International Shoe v. Washington
326 U.S. 310, 66 S. Ct. 154, 90 L. Ed. 95 (1945)

  • International Shoe Company was incorporated in Delaware but did most of its business in Missouri. They had a few salespeople in Washington to advertise their shoes.
    • The salespeople were only given left shoes so they could not make a sale. This was done specifically so International Shoe could argue that they didn’t do business in Washington.
  • Under Washington law, all corporations in Washington had to pay into an unemployment compensation fund. International Shoe didn’t pay, Washington sued.
    • International Shoe argued that Washington did not have jurisdiction.
      • The Due Process Clause protects an individual’s liberty interest in not being subject to the binding judgments of a forum with which he has established no meaningful “contacts, ties or relations.”
  • The US Supreme Court found for Washington.
    • The US Supreme Court found that since the salespeople lived in Washington, and their principle activity in Washington was to the benefit of the company, and the company was paying them, that’s proof that Washington does have jurisdiction over the corporation.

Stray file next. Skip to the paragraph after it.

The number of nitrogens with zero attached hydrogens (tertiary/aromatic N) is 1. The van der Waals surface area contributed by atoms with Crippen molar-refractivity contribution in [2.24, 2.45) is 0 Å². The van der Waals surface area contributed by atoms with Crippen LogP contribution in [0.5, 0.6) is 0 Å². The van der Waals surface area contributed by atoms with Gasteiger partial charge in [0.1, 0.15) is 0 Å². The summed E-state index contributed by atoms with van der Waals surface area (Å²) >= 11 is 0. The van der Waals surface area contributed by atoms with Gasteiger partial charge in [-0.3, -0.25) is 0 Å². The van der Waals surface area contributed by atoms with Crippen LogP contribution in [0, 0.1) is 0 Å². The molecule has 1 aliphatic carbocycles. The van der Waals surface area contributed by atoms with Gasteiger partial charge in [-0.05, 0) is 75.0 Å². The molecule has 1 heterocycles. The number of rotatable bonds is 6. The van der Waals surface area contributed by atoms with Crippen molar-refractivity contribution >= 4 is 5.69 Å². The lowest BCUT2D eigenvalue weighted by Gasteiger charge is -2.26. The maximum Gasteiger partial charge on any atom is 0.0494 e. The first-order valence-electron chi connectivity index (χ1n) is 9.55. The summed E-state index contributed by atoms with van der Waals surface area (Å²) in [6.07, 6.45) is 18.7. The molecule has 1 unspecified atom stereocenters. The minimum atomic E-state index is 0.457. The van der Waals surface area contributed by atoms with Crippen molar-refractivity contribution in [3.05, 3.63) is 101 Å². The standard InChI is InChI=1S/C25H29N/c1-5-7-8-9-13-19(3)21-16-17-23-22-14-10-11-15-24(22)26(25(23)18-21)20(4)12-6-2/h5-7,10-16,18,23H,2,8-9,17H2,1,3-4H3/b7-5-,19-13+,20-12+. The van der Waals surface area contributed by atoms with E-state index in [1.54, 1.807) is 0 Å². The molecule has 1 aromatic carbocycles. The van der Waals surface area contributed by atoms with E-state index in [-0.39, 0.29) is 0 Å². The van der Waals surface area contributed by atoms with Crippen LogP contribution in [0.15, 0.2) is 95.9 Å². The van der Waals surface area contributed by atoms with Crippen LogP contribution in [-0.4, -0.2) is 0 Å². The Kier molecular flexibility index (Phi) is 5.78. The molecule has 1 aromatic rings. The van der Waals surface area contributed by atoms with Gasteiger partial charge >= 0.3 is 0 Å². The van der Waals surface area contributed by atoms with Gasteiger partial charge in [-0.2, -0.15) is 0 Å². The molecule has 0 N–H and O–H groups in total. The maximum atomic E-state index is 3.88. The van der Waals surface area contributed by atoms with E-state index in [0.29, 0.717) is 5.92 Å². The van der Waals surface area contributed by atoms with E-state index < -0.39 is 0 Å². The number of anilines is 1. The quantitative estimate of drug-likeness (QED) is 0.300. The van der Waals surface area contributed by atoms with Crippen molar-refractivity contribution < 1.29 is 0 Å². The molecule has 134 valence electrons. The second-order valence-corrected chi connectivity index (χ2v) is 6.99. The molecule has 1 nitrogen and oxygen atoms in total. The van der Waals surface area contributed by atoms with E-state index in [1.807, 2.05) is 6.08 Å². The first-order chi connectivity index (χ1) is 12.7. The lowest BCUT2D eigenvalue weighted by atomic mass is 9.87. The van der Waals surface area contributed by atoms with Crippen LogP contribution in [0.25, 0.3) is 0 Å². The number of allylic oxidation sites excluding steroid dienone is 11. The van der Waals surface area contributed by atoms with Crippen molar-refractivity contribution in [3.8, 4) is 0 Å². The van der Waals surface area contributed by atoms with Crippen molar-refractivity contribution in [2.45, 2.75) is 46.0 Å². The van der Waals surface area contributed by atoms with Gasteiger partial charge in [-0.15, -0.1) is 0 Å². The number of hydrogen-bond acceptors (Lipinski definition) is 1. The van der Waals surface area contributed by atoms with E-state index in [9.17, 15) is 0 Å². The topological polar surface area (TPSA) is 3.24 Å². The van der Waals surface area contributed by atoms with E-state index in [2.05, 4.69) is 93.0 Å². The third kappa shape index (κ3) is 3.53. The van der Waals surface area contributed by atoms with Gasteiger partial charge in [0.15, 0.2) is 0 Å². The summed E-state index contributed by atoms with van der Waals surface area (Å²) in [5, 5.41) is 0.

• The Court found that a corporation must have minimum contacts in a State for the State to have jurisdiction.
      • The standard for minimum contacts is that the activities of the corporation have been continuous and systematic in the State, and the cause of action must have arisen out of that activity.
    • The Court found that within a Federal system, the suit could be brought as long as it did not offend traditional notions of fair play and substantial justice.
      • That’s a very subjective standard.
    • Washington did not make the argument that the salesmen could have theoretically made sales to one-legged people.